Sun Protection Essential Even On Cloudy Days

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Hawaiian Customs and Traditions
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Grand Canyon of the Pacific, Waimea Canyon
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Roniette Libedinsky of the Los Angeles Examiner recently reported on the importance of protecting oneself from the sun, even on cloudy days.

The following is quoted from

Not only do clouds not block UV radiation, but they often magnify the effects of radiation because UV rays can be redirected and magnified by clouds. For example, the weather forecast for today, June 2nd, calls for mostly cloudy and scattered showers. Yet the UV index is estimated to be in the high exposure category (7 on a scale of 0-11).


Exposure to UV rays is a risk factor for skin cancer, but luckily, this is one factor that can be easily controlled.

• Use a sunscreen with an SPF of 15 or higher. SPF is a measure of the amount of sun exposure you’re protected from; it’s not related to the time of sun exposure.

For example, you might get the same amount of sun exposure during 15 minutes at midday as you would get during 1 hour in the late afternoon. Therefore, wearing a sunscreen with an SPF of 15 does not mean that you can be in the sun 15 times as long as you would normally be before burning.

• Use plenty of sunscreen.

Many people don’t get maximum protection from sunscreens, because they don’t use enough of it. About 1 ounce is needed to cover all your exposed parts. Many sunscreens come in about 4 ounce bottles, so about one quarter of the bottle should be used.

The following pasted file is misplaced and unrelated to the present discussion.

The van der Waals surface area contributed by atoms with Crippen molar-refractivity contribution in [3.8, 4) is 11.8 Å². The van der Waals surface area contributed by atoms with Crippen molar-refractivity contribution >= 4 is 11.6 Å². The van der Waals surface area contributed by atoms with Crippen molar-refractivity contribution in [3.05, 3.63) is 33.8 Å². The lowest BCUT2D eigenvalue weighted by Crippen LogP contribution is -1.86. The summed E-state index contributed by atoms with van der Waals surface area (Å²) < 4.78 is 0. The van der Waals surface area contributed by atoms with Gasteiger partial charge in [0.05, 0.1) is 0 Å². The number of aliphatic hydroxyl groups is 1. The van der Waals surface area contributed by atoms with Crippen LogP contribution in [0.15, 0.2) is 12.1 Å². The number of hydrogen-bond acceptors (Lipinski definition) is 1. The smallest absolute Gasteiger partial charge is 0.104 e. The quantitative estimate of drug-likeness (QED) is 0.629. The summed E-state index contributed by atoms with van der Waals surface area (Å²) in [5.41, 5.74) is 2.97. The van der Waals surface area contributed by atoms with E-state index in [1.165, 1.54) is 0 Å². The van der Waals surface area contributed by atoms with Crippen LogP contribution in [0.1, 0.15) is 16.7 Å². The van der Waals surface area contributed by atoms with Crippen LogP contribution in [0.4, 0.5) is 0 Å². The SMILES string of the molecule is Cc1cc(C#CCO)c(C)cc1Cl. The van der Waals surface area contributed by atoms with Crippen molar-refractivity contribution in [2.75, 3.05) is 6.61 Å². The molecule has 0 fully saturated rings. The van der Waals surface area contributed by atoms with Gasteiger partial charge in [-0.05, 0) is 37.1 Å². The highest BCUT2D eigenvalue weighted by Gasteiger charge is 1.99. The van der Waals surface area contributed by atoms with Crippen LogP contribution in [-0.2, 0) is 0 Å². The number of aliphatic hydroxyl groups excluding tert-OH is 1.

Apply sunscreen about 30 minutes before going out and re-apply every 2 hours.

• Choose a sunscreen that offers protection against both UVA and UVB radiation.

UVB radiation (280–315nm) damages the skin’s outer layers and is responsible for sunburns and skin cancer. UVA radiation (315–400nm), which penetrates deeper into the skin, is responsible for photoaging (wrinkles) and can also cause skin damage that leads to cancer.

Look for broad-spectrum sunscreens with sulisobenzone, avobenzone (Parsol 1789), ecamsule, titanium dioxide or zinc oxide in the ingredients.

And don’t forget to drink plenty of water.

Skin is the body’s largest organ, and it protects us from heat, injury and infection. Not replenishing it with much needed water can lead to unhealthy skin that cannot as readily protect us from the elements.

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